Pennsylvania Medical Marijuana Seeks Path to Legalization

Medical marijuana has not had an easy time in Pennsylvania. When the Senate passed Senate Bill 3, a bill legalizing medical marijuana, by a vote of 40-7, many thought that the bill would be a slam dunk in the House, but it has stalled in committee.

However after months of politics, protests, and committees, a light can finally be seen at the end of the legislative tunnel. On July 27, 2015, House Majority Leader David Reed spoke with members of the Tribune Review and outlined a tentative road map to passing medical marijuana in Pennsylvania. He revealed that a vote could happen as early as August “if we’re ready to go.”

Currently the House plans on crafting its own medical marijuana bill based off of two pieces of legislation: SB 3, which passed the Senate, and HB 1432. However, HB 1432 is a bit more like Schrödinger’s cat than an actual bill.

House Bill 1432 has not been introduced into the legislature, has no specific bill text, and mostly exists in the form of a short summary published on the legislature’s website. This distinction is important to make because otherwise one might be misled to think that HB 1432 is anything more than a list of legislative principals at this point.

The differences between SB 3 and HB 1432 are quite significant. For instance, HB 1432 excludes two debilitating illnesses from the list of qualifying conditions: PTSD and traumatic brain injury. The people most often afflicted with those two illnesses are military veterans.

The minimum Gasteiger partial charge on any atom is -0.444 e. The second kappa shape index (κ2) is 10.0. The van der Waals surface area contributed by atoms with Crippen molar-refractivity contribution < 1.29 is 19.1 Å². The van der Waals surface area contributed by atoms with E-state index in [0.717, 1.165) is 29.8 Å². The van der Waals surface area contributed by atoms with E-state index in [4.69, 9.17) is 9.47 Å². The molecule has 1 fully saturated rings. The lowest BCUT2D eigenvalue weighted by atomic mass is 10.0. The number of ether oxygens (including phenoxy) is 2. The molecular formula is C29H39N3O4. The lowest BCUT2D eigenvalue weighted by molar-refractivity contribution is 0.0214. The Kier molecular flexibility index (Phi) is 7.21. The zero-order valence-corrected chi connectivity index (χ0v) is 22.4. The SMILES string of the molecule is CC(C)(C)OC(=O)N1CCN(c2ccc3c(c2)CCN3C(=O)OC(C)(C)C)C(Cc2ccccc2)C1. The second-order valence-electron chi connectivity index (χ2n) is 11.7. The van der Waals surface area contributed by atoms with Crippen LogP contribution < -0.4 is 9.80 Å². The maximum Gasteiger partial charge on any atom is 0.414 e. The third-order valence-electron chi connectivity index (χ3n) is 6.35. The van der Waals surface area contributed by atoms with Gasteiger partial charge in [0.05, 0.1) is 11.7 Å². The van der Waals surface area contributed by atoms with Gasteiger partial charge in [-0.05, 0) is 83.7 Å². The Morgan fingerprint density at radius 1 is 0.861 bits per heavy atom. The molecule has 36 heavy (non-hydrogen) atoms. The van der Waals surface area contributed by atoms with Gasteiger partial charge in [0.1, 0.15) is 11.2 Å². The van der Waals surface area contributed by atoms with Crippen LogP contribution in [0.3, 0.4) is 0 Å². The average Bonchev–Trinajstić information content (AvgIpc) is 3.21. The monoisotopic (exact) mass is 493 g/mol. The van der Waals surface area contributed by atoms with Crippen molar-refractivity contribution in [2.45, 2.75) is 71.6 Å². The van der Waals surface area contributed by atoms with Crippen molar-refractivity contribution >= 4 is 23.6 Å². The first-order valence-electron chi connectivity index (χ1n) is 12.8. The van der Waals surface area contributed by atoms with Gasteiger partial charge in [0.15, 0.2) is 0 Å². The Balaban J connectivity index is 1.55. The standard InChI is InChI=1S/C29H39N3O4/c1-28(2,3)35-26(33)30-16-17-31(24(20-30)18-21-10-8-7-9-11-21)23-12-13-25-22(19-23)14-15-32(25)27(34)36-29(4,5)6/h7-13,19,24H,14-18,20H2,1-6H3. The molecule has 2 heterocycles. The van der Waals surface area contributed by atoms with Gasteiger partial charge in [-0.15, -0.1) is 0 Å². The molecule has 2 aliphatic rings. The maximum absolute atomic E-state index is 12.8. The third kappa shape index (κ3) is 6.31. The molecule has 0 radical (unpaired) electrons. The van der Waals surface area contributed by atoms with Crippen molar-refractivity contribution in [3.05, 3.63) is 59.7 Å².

Politically speaking, excluding veterans from qualifying for medical marijuana is not a popular move. Another point of contention is that HB 1432’s fails to establish a medical marijuana regulatory board. Perhaps the two most controversial parts of HB 1432 are the limited medical marijuana delivery methods and the limited production and distribution.

Under HB 1432 the cultivation, distribution, and sales of marijuana would be up to five entities, creating a state sanctioned monopoly. Smoking or eating medical marijuana would be banned, which could be problematic for ALS patients who use medical marijuana to cough up fluids that might otherwise pool in their lungs.

At this point, however, HB 1432 is still not finalized; and even when it is, the bill will still have to go through the reconciliation process. There is plenty of time for the House bill to change, and for those wanting a say in how it changes, there is an upcoming opportunity at a round table event on August 13 in Ellwood, Pennsylvania. State Sen. Mike Folmer, the sponsor of SB 3, will be in attendance.

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